Breaking down BVD
October 2023

The BVD (Bovine Viral Diarrhoea) bulk milk results will have no doubt been flooding many of your mailboxes now or within the next month. This article is not about the disease itself but focussing on what the graph means.

To get the most out of it we will break down the graph for you so

a) you understand what you are looking at and

b) that together we can evaluate the risks and costs of having BVD infection on your farm (or keeping it free from BVD).

These stars quantify the antibody test result which indicates your herd’s exposure to BVD. The level of antibody needs to be interpreted with care and in context with your herd’s individual management and biosecurity risks. Most herds that have had BVD infection in the past few seasons will have a result that sits in the high to very high range.

The arrow at the top of the graph is very important as it represents the test for detecting the BVD virus. The white arrow is a negative result, meaning that there were no cows infected with BVD milking into the vat on that day. A red arrow means there is at least one cow in the herd that has BVD virus infection. A red arrow warrants further investigation as we know there is an infection in the herd but not whether this is a persistent infection (PI) or a transient infection (TI). However, a white arrow may also need further investigation depending on the individual scenario; for example, if there is a large jump in antibody level.

It is important to remember that the bulk milk test is good for screening for BVD infection within the herd, however, it is not without its limitations. The biggest limitation is that there may be BVD positive animals on the farm, but a negative bulk tank would show up if these cattle were not being milked into the vat. This can include pregnant cows, lame cows, sick cows, dry cows or even bulls (if they have not already been tested and vaccinated).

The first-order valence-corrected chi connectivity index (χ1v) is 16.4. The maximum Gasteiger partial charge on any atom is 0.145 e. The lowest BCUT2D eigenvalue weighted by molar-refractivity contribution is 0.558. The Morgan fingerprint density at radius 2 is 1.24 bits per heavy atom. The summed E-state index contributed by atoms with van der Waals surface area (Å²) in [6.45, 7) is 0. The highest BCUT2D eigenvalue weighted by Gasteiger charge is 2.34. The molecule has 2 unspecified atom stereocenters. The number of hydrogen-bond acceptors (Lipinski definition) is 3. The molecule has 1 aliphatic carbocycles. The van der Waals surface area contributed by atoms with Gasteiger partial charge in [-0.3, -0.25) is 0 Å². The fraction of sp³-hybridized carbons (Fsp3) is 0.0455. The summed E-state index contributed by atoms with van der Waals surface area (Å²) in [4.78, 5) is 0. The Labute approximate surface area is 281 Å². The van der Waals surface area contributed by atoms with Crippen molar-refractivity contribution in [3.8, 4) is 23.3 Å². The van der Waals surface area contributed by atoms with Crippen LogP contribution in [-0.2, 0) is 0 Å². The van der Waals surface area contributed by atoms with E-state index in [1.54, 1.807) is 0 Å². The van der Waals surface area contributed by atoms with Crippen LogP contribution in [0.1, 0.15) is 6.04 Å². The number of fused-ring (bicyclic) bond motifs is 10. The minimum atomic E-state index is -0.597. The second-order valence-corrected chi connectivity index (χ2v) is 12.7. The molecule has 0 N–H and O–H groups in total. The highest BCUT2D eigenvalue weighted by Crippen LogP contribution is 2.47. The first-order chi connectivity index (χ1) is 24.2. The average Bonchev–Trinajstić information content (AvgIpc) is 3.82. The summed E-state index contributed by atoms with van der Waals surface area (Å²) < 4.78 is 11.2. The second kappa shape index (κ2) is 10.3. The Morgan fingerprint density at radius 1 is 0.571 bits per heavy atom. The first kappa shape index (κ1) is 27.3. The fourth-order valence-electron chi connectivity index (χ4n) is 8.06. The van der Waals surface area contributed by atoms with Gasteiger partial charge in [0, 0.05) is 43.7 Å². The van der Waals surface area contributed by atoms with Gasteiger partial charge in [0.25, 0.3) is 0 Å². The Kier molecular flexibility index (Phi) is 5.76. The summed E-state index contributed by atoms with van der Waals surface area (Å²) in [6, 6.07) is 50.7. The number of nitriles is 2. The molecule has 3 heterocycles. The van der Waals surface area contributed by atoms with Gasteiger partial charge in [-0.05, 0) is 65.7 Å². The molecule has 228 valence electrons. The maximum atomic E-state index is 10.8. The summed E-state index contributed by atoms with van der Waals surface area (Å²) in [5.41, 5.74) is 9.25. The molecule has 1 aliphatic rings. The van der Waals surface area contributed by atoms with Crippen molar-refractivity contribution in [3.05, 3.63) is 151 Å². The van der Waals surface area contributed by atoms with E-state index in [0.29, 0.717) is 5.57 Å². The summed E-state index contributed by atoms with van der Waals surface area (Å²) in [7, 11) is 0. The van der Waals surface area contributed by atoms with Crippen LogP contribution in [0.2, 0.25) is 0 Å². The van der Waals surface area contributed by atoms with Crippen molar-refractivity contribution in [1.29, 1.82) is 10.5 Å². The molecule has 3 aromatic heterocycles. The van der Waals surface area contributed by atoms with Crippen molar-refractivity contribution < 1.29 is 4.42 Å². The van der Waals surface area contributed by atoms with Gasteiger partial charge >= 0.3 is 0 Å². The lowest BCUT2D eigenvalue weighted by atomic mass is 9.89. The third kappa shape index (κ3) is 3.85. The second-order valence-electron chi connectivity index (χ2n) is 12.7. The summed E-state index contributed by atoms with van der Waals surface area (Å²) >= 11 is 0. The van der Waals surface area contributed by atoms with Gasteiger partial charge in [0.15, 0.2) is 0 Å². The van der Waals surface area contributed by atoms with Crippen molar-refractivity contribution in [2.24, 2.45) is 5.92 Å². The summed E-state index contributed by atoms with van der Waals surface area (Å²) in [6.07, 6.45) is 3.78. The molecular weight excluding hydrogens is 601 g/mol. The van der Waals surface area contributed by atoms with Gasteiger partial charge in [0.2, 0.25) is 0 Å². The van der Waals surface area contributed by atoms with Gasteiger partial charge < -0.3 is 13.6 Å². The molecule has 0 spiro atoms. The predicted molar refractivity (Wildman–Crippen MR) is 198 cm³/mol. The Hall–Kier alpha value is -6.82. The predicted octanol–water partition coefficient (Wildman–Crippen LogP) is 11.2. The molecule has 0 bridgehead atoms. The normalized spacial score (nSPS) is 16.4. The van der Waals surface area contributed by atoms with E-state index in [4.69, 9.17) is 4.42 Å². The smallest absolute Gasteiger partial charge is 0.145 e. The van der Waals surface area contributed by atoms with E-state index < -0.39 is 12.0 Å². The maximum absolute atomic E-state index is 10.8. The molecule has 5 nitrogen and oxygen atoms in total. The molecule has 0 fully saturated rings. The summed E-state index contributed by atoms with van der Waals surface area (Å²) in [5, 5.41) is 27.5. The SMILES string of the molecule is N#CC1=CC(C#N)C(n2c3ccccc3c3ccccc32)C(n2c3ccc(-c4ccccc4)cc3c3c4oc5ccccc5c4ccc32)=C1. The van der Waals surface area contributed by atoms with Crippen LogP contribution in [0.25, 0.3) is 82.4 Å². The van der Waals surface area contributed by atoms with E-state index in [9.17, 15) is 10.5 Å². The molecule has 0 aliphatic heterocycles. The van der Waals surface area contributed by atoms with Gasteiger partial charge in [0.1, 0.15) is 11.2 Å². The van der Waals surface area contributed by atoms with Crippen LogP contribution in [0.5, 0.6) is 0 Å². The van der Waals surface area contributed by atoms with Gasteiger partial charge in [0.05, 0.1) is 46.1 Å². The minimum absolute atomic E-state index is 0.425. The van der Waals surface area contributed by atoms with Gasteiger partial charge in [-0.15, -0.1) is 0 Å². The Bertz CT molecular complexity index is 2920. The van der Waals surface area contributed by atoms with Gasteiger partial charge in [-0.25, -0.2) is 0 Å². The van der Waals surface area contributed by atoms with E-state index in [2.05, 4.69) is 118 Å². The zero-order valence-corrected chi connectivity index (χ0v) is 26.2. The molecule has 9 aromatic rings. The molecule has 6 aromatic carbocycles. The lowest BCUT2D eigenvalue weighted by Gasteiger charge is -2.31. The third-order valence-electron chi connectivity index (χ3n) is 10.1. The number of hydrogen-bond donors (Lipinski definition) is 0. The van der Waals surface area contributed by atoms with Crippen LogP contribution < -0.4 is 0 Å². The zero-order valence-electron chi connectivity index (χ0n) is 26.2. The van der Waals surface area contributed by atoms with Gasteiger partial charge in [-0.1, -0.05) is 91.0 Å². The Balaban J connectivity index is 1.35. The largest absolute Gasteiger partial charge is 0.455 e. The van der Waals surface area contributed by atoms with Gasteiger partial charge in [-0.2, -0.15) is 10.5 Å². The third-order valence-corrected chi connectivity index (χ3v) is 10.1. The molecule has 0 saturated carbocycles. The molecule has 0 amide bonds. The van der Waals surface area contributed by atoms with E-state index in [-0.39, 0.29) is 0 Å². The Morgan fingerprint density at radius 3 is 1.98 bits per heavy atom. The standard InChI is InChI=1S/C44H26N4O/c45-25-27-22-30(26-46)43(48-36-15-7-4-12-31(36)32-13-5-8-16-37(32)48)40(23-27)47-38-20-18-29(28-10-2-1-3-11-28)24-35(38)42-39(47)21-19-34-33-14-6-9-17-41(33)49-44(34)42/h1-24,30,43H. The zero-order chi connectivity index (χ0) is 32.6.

To help you understand; the graph above shows that last year there were high circulating antibodies within the herd, but previous two tests last season have returned negative BVD infection in the herd.

The first milk result for this season so far has returned a positive virus result, which means there is at least one milking cow in the herd with BVD infection.

To break this down further there are a few details to be ascertained:

  • Was there a BVD positive animal on the farm last season that was not contributing to the vat at the time of testing?
  • Have the replacement heifers been tested prior to entering the herd?
  • Has there been any other cattle brought onto the farm since the last season?

Once we answer these questions, we can then start a focused investigation to target testing in the hunt for the infected cow.

The economic costs to a naïve herd have been conservatively reported as being $22.22 per cow/year. The biggest economic impact can occur when a persistently infected first calver enters the herd causing transient infections to the existing milking herd and a subsequent drop in milk production.  

There are a few aspects to the disease which can complicate an investigation, so it is a good idea to get in contact with us (if we haven’t already with you) to help you get the best out of this screening tool!